Compliance Blog

Five Training Tips To Prevent Sexual Harassment in Today’s Workplace

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Diversity and Inclusion blogAmong the workplace trends for 2020 is an increased focus on workplace culture and creating a respectful, inclusive, harassment-free work environment. As the #MeToo movement continues to raise awareness, it’s clear that workplace harassment isn’t limited to employees and managers who work in close contact. Harassment can go beyond the four walls of an organization, making it all the more important in 2020 to provide sexual harassment training to all employees, wherever they work, and ensure the training is relevant to your industry and culture. 

An effective sexual harassment training strategy should include:

  1. Training remote workers
    Remote workers are on the rise and organizations should create policies and practices that include them. Employees who work from home can still be targets of inappropriate comments via email, texting, live chats, team calls and social media. Mobile-optimized harassment training can make it easier for remote and off-site employees to access training anytime and on any device. The training should also explain the organization’s complaint procedures and different online reporting tools available 24/7/365.
  2. Training part-time and temporary workers
    The trend in state and local laws requiring employers to train employees on sexual harassment prevention encompasses part-time, temporary and seasonal employees. Regardless of whether it’s mandated, providing sexual harassment training to everyone sends a strong message that it’s every employee’s responsibility to recognize, report and prevent harassment.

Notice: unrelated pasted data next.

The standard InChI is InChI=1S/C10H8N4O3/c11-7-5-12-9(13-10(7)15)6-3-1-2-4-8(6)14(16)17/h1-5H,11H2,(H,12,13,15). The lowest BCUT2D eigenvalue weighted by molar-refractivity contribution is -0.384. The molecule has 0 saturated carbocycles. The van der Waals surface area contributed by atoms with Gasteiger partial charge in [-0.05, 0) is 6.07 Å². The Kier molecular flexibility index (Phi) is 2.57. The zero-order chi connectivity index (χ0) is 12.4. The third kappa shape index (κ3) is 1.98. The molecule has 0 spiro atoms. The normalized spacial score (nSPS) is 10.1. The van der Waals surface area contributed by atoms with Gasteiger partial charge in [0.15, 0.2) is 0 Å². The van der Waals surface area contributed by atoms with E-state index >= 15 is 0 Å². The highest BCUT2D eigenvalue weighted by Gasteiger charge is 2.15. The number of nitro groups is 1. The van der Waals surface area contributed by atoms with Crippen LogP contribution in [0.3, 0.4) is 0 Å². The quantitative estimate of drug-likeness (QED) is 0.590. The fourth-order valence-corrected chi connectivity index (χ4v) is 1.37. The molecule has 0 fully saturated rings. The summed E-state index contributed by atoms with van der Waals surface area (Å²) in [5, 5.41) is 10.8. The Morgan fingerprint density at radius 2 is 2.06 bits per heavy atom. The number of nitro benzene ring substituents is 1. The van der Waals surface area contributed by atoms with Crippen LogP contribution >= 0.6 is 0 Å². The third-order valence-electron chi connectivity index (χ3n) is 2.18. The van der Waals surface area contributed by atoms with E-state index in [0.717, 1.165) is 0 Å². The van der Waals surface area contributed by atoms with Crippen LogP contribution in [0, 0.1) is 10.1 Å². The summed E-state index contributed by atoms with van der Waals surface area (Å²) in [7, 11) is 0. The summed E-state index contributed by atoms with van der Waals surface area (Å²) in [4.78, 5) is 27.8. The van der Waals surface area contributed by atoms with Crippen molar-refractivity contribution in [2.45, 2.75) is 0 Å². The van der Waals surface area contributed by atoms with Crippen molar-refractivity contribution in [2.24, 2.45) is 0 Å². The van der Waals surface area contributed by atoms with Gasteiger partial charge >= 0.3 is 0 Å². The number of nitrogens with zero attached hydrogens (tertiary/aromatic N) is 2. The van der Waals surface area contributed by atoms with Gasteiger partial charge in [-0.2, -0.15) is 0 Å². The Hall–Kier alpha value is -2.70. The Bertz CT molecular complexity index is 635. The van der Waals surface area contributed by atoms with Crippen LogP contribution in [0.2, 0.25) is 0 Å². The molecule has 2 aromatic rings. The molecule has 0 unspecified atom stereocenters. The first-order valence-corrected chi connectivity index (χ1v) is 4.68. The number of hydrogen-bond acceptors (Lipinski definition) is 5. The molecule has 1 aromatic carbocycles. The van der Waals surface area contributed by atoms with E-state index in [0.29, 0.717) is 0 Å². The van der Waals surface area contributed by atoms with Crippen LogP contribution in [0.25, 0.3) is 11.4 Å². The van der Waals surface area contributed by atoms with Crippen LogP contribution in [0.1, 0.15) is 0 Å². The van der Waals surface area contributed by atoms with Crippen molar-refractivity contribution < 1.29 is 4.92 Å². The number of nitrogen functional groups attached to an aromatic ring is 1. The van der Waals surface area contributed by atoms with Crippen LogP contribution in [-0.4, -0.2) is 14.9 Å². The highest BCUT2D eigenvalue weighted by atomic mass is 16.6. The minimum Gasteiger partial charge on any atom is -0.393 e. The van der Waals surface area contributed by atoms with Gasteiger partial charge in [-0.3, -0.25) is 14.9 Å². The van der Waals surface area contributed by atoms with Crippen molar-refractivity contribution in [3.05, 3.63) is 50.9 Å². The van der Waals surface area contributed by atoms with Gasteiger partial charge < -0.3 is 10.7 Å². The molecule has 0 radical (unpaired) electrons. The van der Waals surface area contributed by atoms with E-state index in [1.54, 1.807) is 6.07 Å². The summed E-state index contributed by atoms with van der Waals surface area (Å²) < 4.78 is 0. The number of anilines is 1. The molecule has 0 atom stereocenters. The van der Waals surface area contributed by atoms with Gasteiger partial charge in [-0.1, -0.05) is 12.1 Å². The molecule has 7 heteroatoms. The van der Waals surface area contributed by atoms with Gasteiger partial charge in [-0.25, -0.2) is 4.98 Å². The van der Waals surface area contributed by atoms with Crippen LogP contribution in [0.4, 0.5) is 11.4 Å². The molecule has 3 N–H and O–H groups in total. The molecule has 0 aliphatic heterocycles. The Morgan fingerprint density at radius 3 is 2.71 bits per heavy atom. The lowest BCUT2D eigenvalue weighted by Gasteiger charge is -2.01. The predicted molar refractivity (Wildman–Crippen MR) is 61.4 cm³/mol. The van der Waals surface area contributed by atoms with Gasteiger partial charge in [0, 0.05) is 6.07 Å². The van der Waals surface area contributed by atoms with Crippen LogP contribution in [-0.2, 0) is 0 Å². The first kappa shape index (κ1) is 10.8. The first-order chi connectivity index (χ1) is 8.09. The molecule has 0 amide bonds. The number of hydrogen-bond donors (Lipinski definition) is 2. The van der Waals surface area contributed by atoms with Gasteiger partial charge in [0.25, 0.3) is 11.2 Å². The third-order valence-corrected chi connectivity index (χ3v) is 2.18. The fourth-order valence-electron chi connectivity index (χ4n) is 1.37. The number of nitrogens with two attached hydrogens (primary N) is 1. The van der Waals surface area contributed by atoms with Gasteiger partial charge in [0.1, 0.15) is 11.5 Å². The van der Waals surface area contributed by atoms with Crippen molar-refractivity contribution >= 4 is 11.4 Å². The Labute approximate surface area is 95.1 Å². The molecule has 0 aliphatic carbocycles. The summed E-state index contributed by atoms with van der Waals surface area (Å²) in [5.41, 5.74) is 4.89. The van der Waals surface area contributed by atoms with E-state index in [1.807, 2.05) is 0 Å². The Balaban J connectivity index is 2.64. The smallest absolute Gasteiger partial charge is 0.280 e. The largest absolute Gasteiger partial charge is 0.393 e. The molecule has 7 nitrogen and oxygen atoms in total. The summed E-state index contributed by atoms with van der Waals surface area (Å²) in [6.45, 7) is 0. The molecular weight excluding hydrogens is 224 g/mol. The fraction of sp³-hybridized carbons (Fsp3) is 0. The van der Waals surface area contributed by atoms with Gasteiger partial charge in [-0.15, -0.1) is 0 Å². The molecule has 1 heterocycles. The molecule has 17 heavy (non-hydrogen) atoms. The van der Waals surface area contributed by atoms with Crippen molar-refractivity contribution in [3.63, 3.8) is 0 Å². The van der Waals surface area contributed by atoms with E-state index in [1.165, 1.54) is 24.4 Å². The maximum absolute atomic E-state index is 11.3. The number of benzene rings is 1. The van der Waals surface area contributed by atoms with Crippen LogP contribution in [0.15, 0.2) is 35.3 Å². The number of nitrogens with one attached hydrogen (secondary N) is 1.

3. Making training available in multiple languages
    Providing anti-harassment training in multiple languages is important in meeting the needs of a diverse workforce. Employees who can access training in their native language can learn and retain information better, making for a more successful learning experience.
  4. Training managers on their role
    Managers and supervisors should receive additional training on how to handle harassment complaints, prevent retaliation and other actions that may lead to compliance violations and costly claims and lawsuits. Managers (as well as all employees) can benefit from bystander intervention training that teaches techniques for safely disrupting potentially harmful situations and preventing future incidents.
  5. Training on the organization’s social media policy
    In addition to having a written anti-harassment policy, implementing a social media policy is another important step in reducing the risk of cyber harassment, cyberbullying and other online misconduct. The EEOC recently announced a settlement of over $300,000 with a company to resolve charges that an executive posted sexually explicit photos of a co-worker on multiple websites, referencing her name and workplace. The EEOC maintained the company failed to prevent and correct the behavior, even after the employee made numerous complaints. Whether harassment occurs in the workplace, on the internet or off-site, it’s the obligation of employers to prevent and correct it.

Traliant Insight
For many organizations, getting staff and teams in one place for mission-critical meetings and training is a challenge. Factor in remote, part-time and temporary employees, and it gets more difficult. However, with innovations in online sexual harassment training, employers have more flexibility than ever to provide mobile-optimized training tailored to their industry and accessible 24/7/365 to employees in the language of their choice.